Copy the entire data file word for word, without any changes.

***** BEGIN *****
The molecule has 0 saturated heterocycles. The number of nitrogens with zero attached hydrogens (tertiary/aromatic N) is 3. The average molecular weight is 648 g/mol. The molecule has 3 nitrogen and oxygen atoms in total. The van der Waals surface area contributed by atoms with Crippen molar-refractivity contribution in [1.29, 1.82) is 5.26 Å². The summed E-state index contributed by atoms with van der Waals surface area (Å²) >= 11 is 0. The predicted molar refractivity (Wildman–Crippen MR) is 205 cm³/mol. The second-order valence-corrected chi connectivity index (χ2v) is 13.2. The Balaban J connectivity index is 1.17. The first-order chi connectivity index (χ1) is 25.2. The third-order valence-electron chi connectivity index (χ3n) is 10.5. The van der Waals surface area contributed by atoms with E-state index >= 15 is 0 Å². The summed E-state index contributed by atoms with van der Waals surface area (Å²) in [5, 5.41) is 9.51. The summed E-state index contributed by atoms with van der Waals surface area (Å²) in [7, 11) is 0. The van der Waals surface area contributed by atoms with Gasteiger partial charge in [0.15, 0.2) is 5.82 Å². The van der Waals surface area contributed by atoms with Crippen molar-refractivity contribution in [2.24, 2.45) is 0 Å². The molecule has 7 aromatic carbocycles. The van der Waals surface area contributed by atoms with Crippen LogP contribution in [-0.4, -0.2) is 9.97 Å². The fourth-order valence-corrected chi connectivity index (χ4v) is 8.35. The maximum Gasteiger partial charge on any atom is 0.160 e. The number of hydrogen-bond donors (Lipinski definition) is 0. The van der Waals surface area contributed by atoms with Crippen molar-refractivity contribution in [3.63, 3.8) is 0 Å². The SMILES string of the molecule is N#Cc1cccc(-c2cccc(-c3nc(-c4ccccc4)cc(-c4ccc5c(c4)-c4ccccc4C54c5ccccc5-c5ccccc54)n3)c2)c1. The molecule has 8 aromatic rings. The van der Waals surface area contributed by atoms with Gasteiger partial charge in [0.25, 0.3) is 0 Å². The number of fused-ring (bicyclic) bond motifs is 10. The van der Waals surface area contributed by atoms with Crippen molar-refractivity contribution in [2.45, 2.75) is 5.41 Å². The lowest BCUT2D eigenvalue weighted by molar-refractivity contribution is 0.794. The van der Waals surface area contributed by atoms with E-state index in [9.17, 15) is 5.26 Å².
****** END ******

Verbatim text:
The molecule has 0 saturated heterocycles. The number of nitrogens with zero attached hydrogens (tertiary/aromatic N) is 3. The average molecular weight is 648 g/mol. The molecule has 3 nitrogen and oxygen atoms in total. The van der Waals surface area contributed by atoms with Crippen molar-refractivity contribution in [1.29, 1.82) is 5.26 Å². The summed E-state index contributed by atoms with van der Waals surface area (Å²) >= 11 is 0. The predicted molar refractivity (Wildman–Crippen MR) is 205 cm³/mol. The second-order valence-corrected chi connectivity index (χ2v) is 13.2. The Balaban J connectivity index is 1.17. The first-order chi connectivity index (χ1) is 25.2. The third-order valence-electron chi connectivity index (χ3n) is 10.5. The van der Waals surface area contributed by atoms with E-state index >= 15 is 0 Å². The summed E-state index contributed by atoms with van der Waals surface area (Å²) in [5, 5.41) is 9.51. The summed E-state index contributed by atoms with van der Waals surface area (Å²) in [7, 11) is 0. The van der Waals surface area contributed by atoms with Gasteiger partial charge in [0.15, 0.2) is 5.82 Å². The van der Waals surface area contributed by atoms with Crippen molar-refractivity contribution in [2.24, 2.45) is 0 Å². The molecule has 7 aromatic carbocycles. The van der Waals surface area contributed by atoms with Crippen LogP contribution in [-0.4, -0.2) is 9.97 Å². The fourth-order valence-corrected chi connectivity index (χ4v) is 8.35. The maximum Gasteiger partial charge on any atom is 0.160 e. The number of hydrogen-bond donors (Lipinski definition) is 0. The van der Waals surface area contributed by atoms with Crippen molar-refractivity contribution in [3.63, 3.8) is 0 Å². The SMILES string of the molecule is N#Cc1cccc(-c2cccc(-c3nc(-c4ccccc4)cc(-c4ccc5c(c4)-c4ccccc4C54c5ccccc5-c5ccccc54)n3)c2)c1. The molecule has 8 aromatic rings. The van der Waals surface area contributed by atoms with Gasteiger partial charge in [0.25, 0.3) is 0 Å². The number of fused-ring (bicyclic) bond motifs is 10. The van der Waals surface area contributed by atoms with Crippen molar-refractivity contribution in [2.45, 2.75) is 5.41 Å². The lowest BCUT2D eigenvalue weighted by molar-refractivity contribution is 0.794. The van der Waals surface area contributed by atoms with E-state index in [9.17, 15) is 5.26 Å².